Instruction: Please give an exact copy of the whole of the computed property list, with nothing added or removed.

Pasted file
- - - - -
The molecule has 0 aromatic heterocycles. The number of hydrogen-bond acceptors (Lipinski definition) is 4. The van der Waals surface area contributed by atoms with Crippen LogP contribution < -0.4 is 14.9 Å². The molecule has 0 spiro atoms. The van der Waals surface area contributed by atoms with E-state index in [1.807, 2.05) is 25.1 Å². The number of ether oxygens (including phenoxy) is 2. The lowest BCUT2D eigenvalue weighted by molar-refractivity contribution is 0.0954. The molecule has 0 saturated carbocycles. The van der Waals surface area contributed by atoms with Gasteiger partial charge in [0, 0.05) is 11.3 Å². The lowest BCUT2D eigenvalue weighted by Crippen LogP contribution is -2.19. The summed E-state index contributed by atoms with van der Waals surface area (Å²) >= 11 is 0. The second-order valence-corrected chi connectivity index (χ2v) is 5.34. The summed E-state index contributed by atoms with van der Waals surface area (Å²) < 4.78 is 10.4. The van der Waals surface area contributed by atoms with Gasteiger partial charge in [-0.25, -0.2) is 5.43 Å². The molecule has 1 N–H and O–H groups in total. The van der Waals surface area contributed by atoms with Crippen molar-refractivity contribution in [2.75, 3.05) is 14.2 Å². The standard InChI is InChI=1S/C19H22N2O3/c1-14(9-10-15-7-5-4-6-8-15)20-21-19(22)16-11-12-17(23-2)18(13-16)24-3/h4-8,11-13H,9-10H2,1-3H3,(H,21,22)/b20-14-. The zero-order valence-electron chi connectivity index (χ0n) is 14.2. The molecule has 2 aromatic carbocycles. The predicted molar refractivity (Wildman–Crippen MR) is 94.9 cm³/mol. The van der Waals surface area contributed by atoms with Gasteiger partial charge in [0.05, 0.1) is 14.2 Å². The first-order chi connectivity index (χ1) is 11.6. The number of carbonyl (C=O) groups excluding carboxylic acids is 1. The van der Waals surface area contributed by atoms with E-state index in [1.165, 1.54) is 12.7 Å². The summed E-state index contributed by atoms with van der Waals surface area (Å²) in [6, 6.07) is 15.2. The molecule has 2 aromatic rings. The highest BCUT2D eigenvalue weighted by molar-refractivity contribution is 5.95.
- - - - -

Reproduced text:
The molecule has 0 aromatic heterocycles. The number of hydrogen-bond acceptors (Lipinski definition) is 4. The van der Waals surface area contributed by atoms with Crippen LogP contribution < -0.4 is 14.9 Å². The molecule has 0 spiro atoms. The van der Waals surface area contributed by atoms with E-state index in [1.807, 2.05) is 25.1 Å². The number of ether oxygens (including phenoxy) is 2. The lowest BCUT2D eigenvalue weighted by molar-refractivity contribution is 0.0954. The molecule has 0 saturated carbocycles. The van der Waals surface area contributed by atoms with Gasteiger partial charge in [0, 0.05) is 11.3 Å². The lowest BCUT2D eigenvalue weighted by Crippen LogP contribution is -2.19. The summed E-state index contributed by atoms with van der Waals surface area (Å²) >= 11 is 0. The second-order valence-corrected chi connectivity index (χ2v) is 5.34. The summed E-state index contributed by atoms with van der Waals surface area (Å²) < 4.78 is 10.4. The van der Waals surface area contributed by atoms with Gasteiger partial charge in [-0.25, -0.2) is 5.43 Å². The molecule has 1 N–H and O–H groups in total. The van der Waals surface area contributed by atoms with Crippen molar-refractivity contribution in [2.75, 3.05) is 14.2 Å². The standard InChI is InChI=1S/C19H22N2O3/c1-14(9-10-15-7-5-4-6-8-15)20-21-19(22)16-11-12-17(23-2)18(13-16)24-3/h4-8,11-13H,9-10H2,1-3H3,(H,21,22)/b20-14-. The zero-order valence-electron chi connectivity index (χ0n) is 14.2. The molecule has 2 aromatic carbocycles. The predicted molar refractivity (Wildman–Crippen MR) is 94.9 cm³/mol. The van der Waals surface area contributed by atoms with Gasteiger partial charge in [0.05, 0.1) is 14.2 Å². The first-order chi connectivity index (χ1) is 11.6. The number of carbonyl (C=O) groups excluding carboxylic acids is 1. The van der Waals surface area contributed by atoms with E-state index in [1.165, 1.54) is 12.7 Å². The summed E-state index contributed by atoms with van der Waals surface area (Å²) in [6, 6.07) is 15.2. The molecule has 2 aromatic rings. The highest BCUT2D eigenvalue weighted by molar-refractivity contribution is 5.95.